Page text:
features that are unique to certain cultural traditions

different symbol-based patterns and traditions associated with particular groups in the same complex society

signs that have no necessary or natural connection to the things they stand for, or signify

features that are found in every culture

Black English Vernacular
the relatively uniform dialect spoken by the majority of black youth in most parts of the US today

Call Systems
the natural communication systems of other primates

Daughter Languages
languages that descend from the same parent language and that have been changing separately for hundreds or thousands of years

Descriptive Linguistics
scientific study of a spoken language

applies to high and low variants of the same language

the ability to talk about things that are not present

Focal Vocabulary
specialized sets of terms and distinctions that are particularly important to certain groups

Historical Linguistics
the longer-term change of contemporary variation in speech

the study of communication through body movements, stances, gestures, and facial expressions

a dictionary containing all its morphemes and their meanings

studies the forms in which sounds combine to form morphemes – words and their meaningful parts

a sound contrast that makes a difference

studies the significant sound contrasts of a given language

the study of speech sounds in general

the study of speech sounds

Linguistic Productivity
to use the rules of a language to produce entirely new expressions that are comprehensible to other native speakers

the original language from which a daughter language diverges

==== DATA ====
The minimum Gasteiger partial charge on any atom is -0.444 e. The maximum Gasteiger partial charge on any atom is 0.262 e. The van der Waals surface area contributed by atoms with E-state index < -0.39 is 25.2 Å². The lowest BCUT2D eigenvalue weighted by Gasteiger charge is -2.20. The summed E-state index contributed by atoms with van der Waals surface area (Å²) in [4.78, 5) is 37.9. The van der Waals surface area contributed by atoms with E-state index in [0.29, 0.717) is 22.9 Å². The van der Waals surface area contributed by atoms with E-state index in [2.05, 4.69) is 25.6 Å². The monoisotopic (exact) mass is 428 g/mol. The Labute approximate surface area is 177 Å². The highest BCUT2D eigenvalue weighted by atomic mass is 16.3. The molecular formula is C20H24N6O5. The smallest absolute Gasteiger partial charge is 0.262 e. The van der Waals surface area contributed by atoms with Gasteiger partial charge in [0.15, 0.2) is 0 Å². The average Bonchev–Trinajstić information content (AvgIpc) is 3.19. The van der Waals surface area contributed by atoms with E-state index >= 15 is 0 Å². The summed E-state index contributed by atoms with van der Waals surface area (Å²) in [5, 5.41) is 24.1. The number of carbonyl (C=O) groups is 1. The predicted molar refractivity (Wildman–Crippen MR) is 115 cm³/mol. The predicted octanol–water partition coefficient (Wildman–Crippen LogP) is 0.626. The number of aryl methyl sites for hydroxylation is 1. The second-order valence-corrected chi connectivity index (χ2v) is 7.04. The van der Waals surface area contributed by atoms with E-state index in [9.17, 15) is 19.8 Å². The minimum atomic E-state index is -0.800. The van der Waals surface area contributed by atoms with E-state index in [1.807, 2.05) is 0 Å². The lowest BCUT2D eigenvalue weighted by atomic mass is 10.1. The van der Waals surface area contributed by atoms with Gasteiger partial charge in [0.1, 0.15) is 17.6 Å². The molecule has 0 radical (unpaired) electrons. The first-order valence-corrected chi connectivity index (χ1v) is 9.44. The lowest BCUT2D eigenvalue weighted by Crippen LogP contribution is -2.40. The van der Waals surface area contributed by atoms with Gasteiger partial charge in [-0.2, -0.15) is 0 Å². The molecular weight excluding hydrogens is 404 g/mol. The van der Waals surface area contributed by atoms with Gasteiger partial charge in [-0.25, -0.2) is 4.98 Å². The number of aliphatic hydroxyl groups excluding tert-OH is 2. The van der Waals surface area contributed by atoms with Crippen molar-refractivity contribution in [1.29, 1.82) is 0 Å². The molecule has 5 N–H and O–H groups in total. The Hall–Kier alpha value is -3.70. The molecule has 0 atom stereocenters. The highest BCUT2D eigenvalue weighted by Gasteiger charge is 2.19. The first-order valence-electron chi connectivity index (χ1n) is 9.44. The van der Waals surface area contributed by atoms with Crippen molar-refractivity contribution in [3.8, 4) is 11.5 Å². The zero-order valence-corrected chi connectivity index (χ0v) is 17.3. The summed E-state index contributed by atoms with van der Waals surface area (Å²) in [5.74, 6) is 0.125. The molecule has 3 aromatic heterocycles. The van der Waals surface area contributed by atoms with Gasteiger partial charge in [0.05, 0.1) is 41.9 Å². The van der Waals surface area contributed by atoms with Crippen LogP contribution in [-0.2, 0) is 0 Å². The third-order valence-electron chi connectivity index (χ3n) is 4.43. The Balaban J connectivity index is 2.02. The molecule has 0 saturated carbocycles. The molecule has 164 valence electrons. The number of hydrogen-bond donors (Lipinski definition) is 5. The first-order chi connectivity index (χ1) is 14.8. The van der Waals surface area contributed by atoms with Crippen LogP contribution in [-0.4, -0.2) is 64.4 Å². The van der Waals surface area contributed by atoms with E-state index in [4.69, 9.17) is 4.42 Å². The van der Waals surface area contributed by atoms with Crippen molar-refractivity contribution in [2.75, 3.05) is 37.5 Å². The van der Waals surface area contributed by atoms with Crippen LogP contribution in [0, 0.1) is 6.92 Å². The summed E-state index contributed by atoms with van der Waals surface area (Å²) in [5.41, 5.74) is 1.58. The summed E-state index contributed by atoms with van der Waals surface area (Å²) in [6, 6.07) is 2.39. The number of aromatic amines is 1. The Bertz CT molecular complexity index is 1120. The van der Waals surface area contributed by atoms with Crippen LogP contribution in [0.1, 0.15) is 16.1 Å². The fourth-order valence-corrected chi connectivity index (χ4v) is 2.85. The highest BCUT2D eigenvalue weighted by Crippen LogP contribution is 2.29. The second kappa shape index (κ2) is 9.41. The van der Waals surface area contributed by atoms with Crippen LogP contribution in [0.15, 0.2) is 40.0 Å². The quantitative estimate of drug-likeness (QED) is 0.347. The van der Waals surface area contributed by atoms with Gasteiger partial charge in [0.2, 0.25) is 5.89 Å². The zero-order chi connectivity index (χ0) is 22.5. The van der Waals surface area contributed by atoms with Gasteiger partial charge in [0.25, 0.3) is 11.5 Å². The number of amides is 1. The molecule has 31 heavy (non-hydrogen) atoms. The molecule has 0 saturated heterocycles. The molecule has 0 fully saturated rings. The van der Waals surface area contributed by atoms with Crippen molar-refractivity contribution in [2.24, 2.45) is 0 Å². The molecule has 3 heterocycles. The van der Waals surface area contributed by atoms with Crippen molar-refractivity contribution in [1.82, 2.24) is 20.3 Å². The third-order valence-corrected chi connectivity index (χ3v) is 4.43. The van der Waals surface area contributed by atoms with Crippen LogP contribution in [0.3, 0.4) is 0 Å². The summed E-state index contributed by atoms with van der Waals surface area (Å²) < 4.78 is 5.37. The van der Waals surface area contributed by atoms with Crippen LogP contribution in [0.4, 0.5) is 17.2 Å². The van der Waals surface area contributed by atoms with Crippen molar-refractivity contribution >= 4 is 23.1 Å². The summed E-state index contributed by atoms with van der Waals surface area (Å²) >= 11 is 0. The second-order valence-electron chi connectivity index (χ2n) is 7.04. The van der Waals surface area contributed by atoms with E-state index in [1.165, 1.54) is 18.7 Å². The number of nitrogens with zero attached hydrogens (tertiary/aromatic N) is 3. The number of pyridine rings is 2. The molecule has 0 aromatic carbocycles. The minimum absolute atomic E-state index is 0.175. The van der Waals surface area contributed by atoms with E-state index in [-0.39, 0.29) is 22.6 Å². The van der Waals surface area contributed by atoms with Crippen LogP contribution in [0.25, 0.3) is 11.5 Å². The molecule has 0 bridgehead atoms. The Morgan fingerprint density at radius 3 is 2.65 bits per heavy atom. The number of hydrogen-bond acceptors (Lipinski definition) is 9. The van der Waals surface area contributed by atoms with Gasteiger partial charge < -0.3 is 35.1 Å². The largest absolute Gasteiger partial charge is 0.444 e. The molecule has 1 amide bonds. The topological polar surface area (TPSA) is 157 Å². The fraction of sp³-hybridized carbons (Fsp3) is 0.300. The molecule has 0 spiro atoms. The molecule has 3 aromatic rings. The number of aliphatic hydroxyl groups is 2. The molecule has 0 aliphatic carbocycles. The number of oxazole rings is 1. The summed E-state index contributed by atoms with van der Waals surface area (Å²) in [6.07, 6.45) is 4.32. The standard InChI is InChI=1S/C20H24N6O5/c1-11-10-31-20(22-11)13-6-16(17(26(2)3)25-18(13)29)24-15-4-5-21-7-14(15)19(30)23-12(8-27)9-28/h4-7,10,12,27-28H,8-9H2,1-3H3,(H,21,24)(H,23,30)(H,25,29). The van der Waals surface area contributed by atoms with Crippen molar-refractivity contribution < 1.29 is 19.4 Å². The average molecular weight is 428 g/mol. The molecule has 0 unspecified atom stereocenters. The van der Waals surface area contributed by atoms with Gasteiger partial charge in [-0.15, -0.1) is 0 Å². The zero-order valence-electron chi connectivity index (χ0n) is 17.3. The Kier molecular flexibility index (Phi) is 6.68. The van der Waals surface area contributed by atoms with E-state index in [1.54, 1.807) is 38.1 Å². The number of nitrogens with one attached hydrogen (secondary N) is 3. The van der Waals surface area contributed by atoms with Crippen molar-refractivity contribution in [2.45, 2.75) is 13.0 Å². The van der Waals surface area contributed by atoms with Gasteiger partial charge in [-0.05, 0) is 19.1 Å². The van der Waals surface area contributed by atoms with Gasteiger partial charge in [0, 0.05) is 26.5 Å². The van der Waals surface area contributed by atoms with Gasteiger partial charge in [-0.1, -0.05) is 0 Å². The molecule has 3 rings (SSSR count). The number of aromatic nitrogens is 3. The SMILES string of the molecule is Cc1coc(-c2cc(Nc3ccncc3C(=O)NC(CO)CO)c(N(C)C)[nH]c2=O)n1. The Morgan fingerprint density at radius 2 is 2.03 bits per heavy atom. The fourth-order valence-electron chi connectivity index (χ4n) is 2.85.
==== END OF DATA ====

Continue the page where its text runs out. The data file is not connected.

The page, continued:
Sapir-Whorf Hypothesis
states that different languages produce different ways of thinking

a language’s meaning system

investigates relationships between social and linguistic variation

Style Shifts
when speech is varied in different contexts

Languages within a taxonomy of related languages that are most closely related

the arrangement and order of words in phrases in sentences

Domestic-Public Dichotomy
a strong differentation between the home and the outside world

outside the home; within or pertaining to the public domain

Gender Roles
the tasks and activities a culture assigns to the sexes

Gender Stereotypes
oversimplified but strongly held ideas about the characteristics of males and females

Gender Stratification
describes an unequal distribution of rewards between men and women, reflecting their different positions in a social hierarchy

a political system rules by men in which women have inferior social and political status, including basic human rights

Patrilineal-Patrilocal Complex
consisting of patrilineality, patrilocality, warfare, and male supremacy

Sexual Dimorphism
refers to differences in male and female biology besides the contrasts in breasts and genitals